Tag Archives: Willa Cather

My Antonia by Willa Cather

My Antonia was Willa Cather’s fourth novel. She wrote twelve in all. Her early novels appeal with their frank nostalgia for the pioneer life in Nebraska. She has feisty young women in her stories, and this too is attractive.

The story of My Antonia

My Antonia is a story of pioneers, based on Willa Cather’s own childhood. It is told by Jim Burden, and features Antonia Shimerda his childhood companion. The story begins with their shared childhood and continues into mature adult life. Jim is orphaned and comes to live in Nebraska with his grandparents. Antonia arrives with her family at the same time. The Shimerdas come from Bohemia and have little English and no sense of farming, so initially do very poorly. It emerges that it was Mrs Shimerda who argued for the family to emigrate in order to give her oldest and favourite son Ambrosch the best start in life. The difficulties mount in winter and the father shoots himself. The family struggle to make a living.

Antonia works hard, sometimes on the family farm, sometimes helping families in the towns. As a young woman she departs to marry a train conductor who leaves her pregnant and unmarried. She returns to Nebraska, marries a decent guy and has many children. Jim visits them on their modest farm in Nebraska. By this time Nebraska is no longer frontier country, farming is established and people are settled.

The appeal of My Antonia

Antonia is an attractive character, flawed but engaging. From the start she demonstrates a strong will and a determination to learn. Much of the pleasure of this novel comes from the childhood Antonia and Jim shared on the wild plains, especially in the summer months.

As with O Pioneers!, the landscape of Nebraska is a character in this novel. These are the first farmers, and in Jim and Antonia’s childhood there are no fences, few delineated fields. But the freedom of the prairies brings the need for hard work and community. Willa Cather is at pains to show the strength that this life required of the settlers and especially of the young girls. Only 50 years later American women were being encouraged to buy a very different dream – life in suburbia.

Willa Cather Prairie, Nebraska

As the pioneers face the winter conditions and Antonia’s family’s attempts to make their way Willa Cather offers us the virtues of the community. When Antonia’s father shoots himself their neighbours set to and organise the funeral and then support the family until they can stand up for themselves. The families share hardship, bounty and celebrations.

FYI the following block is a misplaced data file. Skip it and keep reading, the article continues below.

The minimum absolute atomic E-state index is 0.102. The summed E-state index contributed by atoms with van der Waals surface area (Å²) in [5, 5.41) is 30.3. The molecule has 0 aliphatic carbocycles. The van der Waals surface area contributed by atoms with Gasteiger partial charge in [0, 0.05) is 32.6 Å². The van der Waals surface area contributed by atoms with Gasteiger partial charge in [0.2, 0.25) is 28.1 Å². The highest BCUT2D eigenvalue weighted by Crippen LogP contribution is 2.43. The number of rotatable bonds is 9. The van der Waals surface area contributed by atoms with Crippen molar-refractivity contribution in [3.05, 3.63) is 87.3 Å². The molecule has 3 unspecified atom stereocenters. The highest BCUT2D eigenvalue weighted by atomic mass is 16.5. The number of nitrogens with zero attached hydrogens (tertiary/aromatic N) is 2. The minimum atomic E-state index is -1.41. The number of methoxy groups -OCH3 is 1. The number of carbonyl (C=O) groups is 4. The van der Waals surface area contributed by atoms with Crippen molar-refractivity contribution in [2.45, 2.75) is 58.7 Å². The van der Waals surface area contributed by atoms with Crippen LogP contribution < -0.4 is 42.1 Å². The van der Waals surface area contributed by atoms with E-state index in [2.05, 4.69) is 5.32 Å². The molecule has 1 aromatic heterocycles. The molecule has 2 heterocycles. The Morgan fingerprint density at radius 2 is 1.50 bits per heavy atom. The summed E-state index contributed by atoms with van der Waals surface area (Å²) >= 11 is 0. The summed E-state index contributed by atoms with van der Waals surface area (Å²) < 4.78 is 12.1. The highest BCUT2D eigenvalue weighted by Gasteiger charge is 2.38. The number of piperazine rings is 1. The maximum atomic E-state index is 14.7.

Hard work is another virtue, also celebrated in O Pioneers! All the successful and likeable characters turn their hands to everything, and work tirelessly to ensure the farms keep going. Sometimes special effort is required, as in deep winter or harvest time. The women in particular are shown as every bit as significant in their labours as the men. In a section called The Hired Girls, Willa Cather describes what these early settler girls took on even as they became more independent.

Determined to help in the struggle to clear the homestead from debt, they had no alternative but to go into service. Some of them after they came to town, remained as serious and as discreet in behavior as they had been when they ploughed and herded on their father’s farm. Others, like the three Bohemian Marys, tried to make up for the years of youth they had lost. But everyone one of them did what she set out to do, and sent home those hard-earned dollars. The girls I knew were always helping to pay for ploughs and reapers, brood-sows, or steers to fatten. (97)

Some of the young pioneer women take up other enterprises, and they do well. Lena, for example, knows her mind from early on. Despite being very attractive to men she has determined not to marry.

“I don’t want to marry Nick, or any other man,” Lena murmured. “I’ve seen a good deal of married life, and I don’t care for it. I want to be so I can help my mother and the children at home, and not have to ask lief of anybody.” (80)